Context and general practitioner decision-making - a scoping review of contextual influence on antibiotic prescribing
Method - The authors searched Medline, Embase and Cinahl databases for English language articles published between 1946 and 2019, focusing on general practitioner prescribing of antibiotics. Articles discussing decision-making, reasoning, judgement, or uncertainty in relation to antibiotic prescribing were assessed. As no universal definition of context has been agreed, any papers discussing terms synonymous with context were reviewed. Terms encountered included contextual factors, non-medical factors, and non-clinical factors.
Results - Three hundred seventy-seven full text articles were assessed for eligibility, resulting in the inclusion of 47. This article documented the experiences of general practitioners from over 18 countries, collected in 47 papers, over the course of 3 decades.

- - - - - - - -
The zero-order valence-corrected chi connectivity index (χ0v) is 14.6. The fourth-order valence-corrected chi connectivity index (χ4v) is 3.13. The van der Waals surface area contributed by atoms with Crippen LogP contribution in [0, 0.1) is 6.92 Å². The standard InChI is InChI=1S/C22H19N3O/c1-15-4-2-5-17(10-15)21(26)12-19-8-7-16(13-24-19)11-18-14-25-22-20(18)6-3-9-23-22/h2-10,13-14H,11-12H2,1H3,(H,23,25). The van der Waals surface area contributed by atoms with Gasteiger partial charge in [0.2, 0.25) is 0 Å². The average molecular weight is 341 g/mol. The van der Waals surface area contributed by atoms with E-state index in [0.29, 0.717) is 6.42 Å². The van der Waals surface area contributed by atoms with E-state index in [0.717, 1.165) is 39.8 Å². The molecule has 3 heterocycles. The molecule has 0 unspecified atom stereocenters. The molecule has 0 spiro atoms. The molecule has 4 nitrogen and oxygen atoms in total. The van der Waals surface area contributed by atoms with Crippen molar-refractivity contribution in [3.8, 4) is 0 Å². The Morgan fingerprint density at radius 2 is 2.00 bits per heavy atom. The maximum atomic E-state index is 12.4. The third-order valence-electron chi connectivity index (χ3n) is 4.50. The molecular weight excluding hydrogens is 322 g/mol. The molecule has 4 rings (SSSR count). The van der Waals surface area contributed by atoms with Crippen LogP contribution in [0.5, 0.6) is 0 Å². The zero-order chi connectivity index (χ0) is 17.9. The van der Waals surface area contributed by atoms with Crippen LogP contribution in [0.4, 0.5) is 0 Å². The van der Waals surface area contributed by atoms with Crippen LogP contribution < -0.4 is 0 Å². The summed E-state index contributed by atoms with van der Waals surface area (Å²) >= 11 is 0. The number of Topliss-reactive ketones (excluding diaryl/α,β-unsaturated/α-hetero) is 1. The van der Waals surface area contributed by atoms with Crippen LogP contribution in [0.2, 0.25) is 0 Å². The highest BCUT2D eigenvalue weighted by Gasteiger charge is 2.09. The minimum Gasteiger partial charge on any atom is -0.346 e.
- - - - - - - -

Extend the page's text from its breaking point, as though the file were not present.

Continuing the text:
Contextual factors fell under 7 themes that emerged in the process of analysis. These were space and place, time, stress and emotion, patient characteristics, therapeutic relationship, negotiating decisions and practice style, managing uncertainty, and clinical experience. Contextual presence was in every part of the consultation process, was vital to management, and often resulted in prescribing.
Conclusion - Context is essential in real life decision-making, and yet it does not feature in current representations of clinical decision-making. With an incomplete picture of how doctors make decisions in real life practice, we risk missing important opportunities to improve decision-making, such as antibiotic prescribing.